Knoxville attorney Don Vowell makes no bones about it – when his shoulder went out for the umpteenth time, he wanted an expert.

“Shoulder replacements are really not that common and I have a history of dislocated shoulders so I wanted a surgeon who had done a lot of shoulder surgeries,” said Vowell, adding that he had “at least three dozen” dislocations before doctors suggested that he give up soccer and basketball “With all that history, I wanted somebody who had done a lot of shoulder replacements.”

He found one in Edwin Spencer, MD, an award-winning orthopedic surgeon at Parkwest Medical Center whose skill extends to the research lab where he’s helped design several different kinds of artificial shoulder replacement components.

Among those are an augmented glenoid and a stemless shoulder replacement, both of which were used in Vowell’s surgery.

 “So that’s two major advancements that just happened to come out within six months of each other,” said Dr. Spencer, who was named one of the top 28 orthopedic surgeons in the U.S. a few years ago. “We were working on them concomitantly, running parallel lines in our design projects. So Don got all the high-tech stuff.”

The glenoid is the shallow socket in the shoulder blade where the head of the upper arm bone fits into the shoulder. Because the head is larger than the socket, its instability makes it vulnerable to injury but allows for a complex range of motion. The socket is also susceptible to wear and osteoarthritis, making repair difficult.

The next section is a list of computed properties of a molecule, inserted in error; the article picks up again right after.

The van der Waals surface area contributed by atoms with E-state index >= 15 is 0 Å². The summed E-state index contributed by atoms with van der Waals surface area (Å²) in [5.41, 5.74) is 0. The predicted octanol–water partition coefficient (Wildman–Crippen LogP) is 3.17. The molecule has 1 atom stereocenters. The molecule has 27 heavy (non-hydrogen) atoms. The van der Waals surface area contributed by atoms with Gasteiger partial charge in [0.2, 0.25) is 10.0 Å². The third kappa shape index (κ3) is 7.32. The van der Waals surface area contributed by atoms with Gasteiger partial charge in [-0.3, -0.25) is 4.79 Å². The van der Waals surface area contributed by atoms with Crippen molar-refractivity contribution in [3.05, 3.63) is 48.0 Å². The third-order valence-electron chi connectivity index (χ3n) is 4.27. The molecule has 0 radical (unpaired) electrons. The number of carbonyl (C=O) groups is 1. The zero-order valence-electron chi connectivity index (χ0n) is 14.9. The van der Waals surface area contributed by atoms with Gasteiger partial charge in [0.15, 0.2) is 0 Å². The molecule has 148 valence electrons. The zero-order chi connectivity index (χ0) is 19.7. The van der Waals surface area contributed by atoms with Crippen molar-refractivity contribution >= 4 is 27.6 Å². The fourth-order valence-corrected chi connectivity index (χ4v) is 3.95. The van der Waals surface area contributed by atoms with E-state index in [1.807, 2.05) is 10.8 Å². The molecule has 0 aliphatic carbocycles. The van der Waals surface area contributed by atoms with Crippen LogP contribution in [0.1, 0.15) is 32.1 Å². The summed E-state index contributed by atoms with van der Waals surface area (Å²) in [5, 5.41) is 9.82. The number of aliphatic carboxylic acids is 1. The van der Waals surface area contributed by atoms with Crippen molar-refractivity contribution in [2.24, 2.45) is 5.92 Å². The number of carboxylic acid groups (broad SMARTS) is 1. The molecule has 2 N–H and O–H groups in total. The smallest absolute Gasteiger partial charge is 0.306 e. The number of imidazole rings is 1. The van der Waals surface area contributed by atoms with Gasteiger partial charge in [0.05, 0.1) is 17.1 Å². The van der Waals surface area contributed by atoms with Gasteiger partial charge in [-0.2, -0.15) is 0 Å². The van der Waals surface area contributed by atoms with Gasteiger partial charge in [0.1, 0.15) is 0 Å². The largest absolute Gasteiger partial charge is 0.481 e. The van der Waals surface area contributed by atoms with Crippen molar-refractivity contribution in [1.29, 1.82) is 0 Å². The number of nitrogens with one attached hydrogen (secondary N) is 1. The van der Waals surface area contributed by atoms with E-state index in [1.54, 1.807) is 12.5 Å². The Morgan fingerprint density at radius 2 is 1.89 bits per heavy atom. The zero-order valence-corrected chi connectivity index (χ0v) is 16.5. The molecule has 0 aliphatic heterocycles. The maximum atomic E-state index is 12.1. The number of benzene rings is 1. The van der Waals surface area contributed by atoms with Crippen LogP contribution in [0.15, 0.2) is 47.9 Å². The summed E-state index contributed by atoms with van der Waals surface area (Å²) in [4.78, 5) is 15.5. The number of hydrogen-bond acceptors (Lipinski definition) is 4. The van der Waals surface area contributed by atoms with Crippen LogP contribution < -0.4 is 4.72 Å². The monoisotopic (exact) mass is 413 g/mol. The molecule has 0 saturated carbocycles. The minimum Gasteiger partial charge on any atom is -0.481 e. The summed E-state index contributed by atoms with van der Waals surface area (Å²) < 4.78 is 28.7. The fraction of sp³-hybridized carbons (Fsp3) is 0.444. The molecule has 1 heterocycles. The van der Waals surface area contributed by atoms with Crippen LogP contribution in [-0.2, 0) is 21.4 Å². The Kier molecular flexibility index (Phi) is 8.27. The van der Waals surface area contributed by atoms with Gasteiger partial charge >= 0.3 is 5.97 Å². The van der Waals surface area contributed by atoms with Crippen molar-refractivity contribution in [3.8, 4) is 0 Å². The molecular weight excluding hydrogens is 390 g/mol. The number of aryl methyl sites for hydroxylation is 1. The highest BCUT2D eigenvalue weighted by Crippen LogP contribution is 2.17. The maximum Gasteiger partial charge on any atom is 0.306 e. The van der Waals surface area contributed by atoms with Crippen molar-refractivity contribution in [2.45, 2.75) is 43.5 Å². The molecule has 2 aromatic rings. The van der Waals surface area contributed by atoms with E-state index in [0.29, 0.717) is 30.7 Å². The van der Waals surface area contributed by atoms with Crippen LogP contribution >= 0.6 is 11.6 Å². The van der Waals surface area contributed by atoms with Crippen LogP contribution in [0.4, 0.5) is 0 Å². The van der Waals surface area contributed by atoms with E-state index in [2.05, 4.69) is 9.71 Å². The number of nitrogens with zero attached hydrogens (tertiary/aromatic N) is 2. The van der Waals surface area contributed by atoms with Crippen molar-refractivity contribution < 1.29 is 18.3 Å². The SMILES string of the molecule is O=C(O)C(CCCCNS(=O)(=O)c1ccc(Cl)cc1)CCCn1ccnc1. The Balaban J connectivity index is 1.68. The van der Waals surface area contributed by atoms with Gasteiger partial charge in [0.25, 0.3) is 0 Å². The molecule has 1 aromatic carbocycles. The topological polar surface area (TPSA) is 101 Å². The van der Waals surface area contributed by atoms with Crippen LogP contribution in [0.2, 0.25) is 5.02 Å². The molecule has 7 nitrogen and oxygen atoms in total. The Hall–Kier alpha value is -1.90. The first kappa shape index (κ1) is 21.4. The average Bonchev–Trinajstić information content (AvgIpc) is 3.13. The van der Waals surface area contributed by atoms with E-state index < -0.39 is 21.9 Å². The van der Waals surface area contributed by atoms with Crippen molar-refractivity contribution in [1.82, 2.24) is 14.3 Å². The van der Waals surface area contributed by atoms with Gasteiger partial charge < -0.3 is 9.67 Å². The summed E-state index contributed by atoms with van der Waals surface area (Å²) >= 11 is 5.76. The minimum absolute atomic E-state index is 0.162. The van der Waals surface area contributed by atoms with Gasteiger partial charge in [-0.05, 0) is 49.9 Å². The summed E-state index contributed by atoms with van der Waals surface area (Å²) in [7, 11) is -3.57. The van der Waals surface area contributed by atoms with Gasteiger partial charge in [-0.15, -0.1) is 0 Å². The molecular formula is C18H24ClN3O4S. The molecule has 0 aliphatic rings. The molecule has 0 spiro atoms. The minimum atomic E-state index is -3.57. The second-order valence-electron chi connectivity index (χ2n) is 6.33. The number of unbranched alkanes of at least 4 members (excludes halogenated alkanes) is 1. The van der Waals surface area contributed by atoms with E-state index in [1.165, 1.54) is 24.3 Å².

Osteoarthritis and overuse most often wears away at the front side of the glenoid. But in 40 percent of cases, including Vowell’s, the bone loss is in the back, or posterior, of the glenoid. “We are still trying to figure out exactly why males, in particular, get that wear pattern,” said Dr. Spencer. “But we do and it’s nice to have a component where we can re-center it and get it back to where it was before.”

“For years, we didn’t have a component (artificial substitute) that could address that,” he added. “So we did the best we could until we designed this component. When we found hard data where we could see this tri-modal distribution of bone loss, we decided to make components that would fit all three of those modes. So, with that, we were able to better balance and center the joint which works out better for the patient because they no longer have a joint that’s off to one side.”

In addition to the augmented glenoid which helps prevent bone loss, Vowell received a stemless shaft that fits into the shoulder (or humerus) joint. The stemless prostheses is the first of its kind in the United States, and allows surgeons to more accurately recreate the patient’s normal anatomy without stem-related complications such as fractures, loosening or extraction.

In fact, it was during the course of Vowell’s rehabilitation that he learned Dr. Spencer also shared a love of mountain biking, and recently invited him to the new mountain bike trails at Baker Creek Preserve.“I don’t operate on patients if they’re not that active,” said Dr. Spencer. “What I try to do is match the surgery with the patient. Someone who is not going to be that active is not going to need the highest tech stuff. We try to stratify our patients and maximize their health and our surgery.”

Vowell is more than pleased with his outcome. He was only in Parkwest overnight, but it was long enough to be impressed.

“I would rate Parkwest and the nursing staff as excellent,” he said. “I was sedated and forgot their names but the nurses were unbelievable. I will never forget them! They were great.”

And Dr. Spencer?

“Dr. Spencer was more than excellent,” said Vowell, more than happy that he’d found the expert he wanted – an expert that he hopes to meet on the trails again soon.